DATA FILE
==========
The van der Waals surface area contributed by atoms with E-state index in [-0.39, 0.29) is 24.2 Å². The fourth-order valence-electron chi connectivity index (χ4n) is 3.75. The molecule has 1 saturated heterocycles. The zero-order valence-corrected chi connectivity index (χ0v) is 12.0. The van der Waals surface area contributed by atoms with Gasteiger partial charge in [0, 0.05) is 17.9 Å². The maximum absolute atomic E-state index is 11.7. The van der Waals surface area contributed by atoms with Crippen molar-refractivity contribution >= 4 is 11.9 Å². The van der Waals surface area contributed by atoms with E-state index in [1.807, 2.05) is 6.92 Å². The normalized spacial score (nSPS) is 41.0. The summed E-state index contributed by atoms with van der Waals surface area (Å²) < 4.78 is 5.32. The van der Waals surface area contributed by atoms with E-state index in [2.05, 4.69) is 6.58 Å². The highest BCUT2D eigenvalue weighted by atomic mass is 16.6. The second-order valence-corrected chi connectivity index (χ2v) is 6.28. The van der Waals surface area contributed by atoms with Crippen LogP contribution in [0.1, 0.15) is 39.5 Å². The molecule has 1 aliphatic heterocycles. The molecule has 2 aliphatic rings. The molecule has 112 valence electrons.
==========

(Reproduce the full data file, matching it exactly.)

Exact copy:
The van der Waals surface area contributed by atoms with E-state index in [-0.39, 0.29) is 24.2 Å². The fourth-order valence-electron chi connectivity index (χ4n) is 3.75. The molecule has 1 saturated heterocycles. The zero-order valence-corrected chi connectivity index (χ0v) is 12.0. The van der Waals surface area contributed by atoms with Gasteiger partial charge in [0, 0.05) is 17.9 Å². The maximum absolute atomic E-state index is 11.7. The van der Waals surface area contributed by atoms with Crippen molar-refractivity contribution >= 4 is 11.9 Å². The van der Waals surface area contributed by atoms with E-state index in [1.807, 2.05) is 6.92 Å². The normalized spacial score (nSPS) is 41.0. The summed E-state index contributed by atoms with van der Waals surface area (Å²) < 4.78 is 5.32. The van der Waals surface area contributed by atoms with E-state index in [2.05, 4.69) is 6.58 Å². The highest BCUT2D eigenvalue weighted by atomic mass is 16.6. The second-order valence-corrected chi connectivity index (χ2v) is 6.28. The van der Waals surface area contributed by atoms with Crippen LogP contribution in [0.1, 0.15) is 39.5 Å². The molecule has 1 aliphatic heterocycles. The molecule has 2 aliphatic rings. The molecule has 112 valence electrons.